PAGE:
While vision based sensor fusion techniques are growing in popularity for terrestrial robot navigation applications (Dong-Xue et al. 2007; Jia et al. 2008) very little literature exists for underwater vision based sensor fusion as most of the navigation applications reviewed rely purely on optical information (Eustice 2005). One of the few underwater vision based sensor fusion techniques is proposed by Balasuriya et al. to tackle the issues of cable tracking when the cable becomes invisible to the camera for a short period of time and also correct cable selection in the presence of multiple possibilities (Balasuriya & Ura 2001). A combination of image data, a prior map of the cable location and inertial data are fused together in order to implement reliable cable tracking. Testing of the algorithm using the Twin-Burger 2 AUV in a test tank proved that the sensor fusion greatly improved system performance. Majunder et al. describe an algorithm that takes advantage of low level sensor fusion techniques in order to provide a more robust scene description by combining both vision and sonar information (Majumder et al. 2001). Huster et al. propose a system to improve station keeping by using accelerometer and gyrocompass measurements as well as monocular vision displacements to counteract drift from a fixed location. The use of inertial measurements also reduces the amount of visual information required for extraction from the vision system resulting in a more simple and robust solution (Huster et al. 2002).While vision based motion estimation techniques rely on the fusion of altitude measurements from sensors to estimate metric displacement (Cufi et al. 2002), Eustice (Eustice 2005) also takes advantage of other sensor information (attitude) in order to overcome many of the challenging issues involved in visual SLAM based navigation in an unstructured environment.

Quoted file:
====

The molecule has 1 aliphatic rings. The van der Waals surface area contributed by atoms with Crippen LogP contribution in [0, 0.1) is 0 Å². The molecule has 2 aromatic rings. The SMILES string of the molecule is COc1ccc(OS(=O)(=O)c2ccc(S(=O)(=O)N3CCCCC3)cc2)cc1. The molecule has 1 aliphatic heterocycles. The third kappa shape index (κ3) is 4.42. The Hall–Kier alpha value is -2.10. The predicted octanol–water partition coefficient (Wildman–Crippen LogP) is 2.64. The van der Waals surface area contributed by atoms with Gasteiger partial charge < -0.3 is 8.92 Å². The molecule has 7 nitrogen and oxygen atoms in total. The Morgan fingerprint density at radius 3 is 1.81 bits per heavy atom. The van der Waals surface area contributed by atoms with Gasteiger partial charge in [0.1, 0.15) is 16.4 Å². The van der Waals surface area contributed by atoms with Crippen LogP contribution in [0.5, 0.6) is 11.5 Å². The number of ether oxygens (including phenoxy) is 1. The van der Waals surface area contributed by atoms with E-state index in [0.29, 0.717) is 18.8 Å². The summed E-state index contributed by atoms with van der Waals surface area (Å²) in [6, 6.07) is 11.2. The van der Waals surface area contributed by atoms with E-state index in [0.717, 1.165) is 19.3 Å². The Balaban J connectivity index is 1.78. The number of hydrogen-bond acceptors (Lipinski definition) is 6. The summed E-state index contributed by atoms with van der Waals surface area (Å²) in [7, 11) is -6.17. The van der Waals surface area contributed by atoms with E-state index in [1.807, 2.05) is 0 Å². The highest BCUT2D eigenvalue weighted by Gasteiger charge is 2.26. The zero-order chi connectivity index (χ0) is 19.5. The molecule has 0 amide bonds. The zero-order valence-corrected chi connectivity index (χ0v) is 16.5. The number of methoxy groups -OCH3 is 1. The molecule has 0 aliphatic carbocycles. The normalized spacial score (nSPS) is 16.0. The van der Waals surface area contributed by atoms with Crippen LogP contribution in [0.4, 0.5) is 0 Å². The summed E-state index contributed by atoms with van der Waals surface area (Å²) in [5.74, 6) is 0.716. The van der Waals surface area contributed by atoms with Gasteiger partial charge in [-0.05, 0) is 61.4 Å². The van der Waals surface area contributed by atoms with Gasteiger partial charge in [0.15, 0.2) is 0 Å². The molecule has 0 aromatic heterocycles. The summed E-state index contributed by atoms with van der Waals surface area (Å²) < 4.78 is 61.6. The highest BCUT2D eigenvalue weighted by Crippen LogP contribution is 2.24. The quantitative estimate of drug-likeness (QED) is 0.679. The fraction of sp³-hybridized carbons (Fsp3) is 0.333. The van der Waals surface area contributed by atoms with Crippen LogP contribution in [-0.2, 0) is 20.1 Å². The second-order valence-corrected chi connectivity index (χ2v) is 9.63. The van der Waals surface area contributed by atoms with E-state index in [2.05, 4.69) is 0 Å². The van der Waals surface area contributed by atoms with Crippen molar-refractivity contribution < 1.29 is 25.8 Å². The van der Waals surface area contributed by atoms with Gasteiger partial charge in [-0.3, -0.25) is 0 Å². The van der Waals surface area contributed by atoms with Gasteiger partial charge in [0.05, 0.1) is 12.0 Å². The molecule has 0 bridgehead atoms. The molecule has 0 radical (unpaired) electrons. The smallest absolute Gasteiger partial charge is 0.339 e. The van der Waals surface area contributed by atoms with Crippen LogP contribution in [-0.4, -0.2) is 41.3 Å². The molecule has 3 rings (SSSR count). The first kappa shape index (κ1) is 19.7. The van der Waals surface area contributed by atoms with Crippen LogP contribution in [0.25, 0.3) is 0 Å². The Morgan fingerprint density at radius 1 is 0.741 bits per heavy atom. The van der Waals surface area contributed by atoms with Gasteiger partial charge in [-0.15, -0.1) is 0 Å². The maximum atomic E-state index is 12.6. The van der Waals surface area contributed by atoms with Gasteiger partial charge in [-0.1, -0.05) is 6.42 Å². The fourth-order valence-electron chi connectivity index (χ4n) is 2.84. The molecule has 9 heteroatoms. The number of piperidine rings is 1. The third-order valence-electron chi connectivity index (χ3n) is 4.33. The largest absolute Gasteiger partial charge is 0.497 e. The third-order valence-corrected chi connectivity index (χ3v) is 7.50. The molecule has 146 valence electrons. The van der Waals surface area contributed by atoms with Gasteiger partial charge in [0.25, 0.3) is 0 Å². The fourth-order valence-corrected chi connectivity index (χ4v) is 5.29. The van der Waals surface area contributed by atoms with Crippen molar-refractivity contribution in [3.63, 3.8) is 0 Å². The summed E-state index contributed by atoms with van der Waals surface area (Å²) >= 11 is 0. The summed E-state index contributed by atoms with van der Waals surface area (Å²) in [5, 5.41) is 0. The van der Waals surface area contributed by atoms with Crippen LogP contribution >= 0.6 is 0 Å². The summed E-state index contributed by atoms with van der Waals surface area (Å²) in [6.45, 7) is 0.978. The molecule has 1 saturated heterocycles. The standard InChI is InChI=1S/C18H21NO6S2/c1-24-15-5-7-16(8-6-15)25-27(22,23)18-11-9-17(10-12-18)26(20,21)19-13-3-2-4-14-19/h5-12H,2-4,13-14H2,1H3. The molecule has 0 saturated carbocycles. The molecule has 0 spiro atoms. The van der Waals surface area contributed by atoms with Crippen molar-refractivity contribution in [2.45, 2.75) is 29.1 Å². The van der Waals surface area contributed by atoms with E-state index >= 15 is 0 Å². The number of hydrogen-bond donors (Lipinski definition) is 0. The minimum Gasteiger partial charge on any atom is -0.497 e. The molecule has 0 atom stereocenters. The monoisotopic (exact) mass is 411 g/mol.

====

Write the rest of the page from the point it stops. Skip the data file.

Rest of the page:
The authors of this chapter, Horgan et al. propose a real-time navigation system for a UUV that takes advantage of the complementary performance of a sensor suite including a DVL, a compass, a depth sensor and altimeter sensors with a feature based motion estimator using vision (Horgan et al. 2007). The compass and the depth sensors are used to bound the drift of the heading and depth estimations respectively. The altimeter is required in order to translate the feature displacements measured from the images into the metric displacements of the robot. While the robot must rely on DVL navigation above a certain altitude where vision is less effective, DVL measurements can be complemented with higher frequency accurate motion estimates from the vision system when navigating close to the seafloor. When a vehicle comes close to the seabed, DVL can drop out due to minimum blanking range, however at such short ranges vision systems are at their most effective. From the reviewed papers it is apparent that sensor fusion can greatly improve robot navigation accuracy while also decreasing the need for expensive individual sensors. However, there is a relative lack of publications in the area which can be explained by the fact that sensor fusion can be quite difficult to implement due to sensors having different physical properties, data types, update rates and resolutions. MSDF that takes advantage of visual information is an appealing prospect as it has complementary attributes to many commercially available sonar sensors as vision system's performance improves with decreasing range making it a very good candidate for near intervention underwater missions. Very little research has taken place into fusion between inertial and vision measurements but the author believes that vision is a viable solution for aiding INS in a near seabed environment where acoustic positioning may be prone to inaccuracy e.g. in channels, caves or wrecks.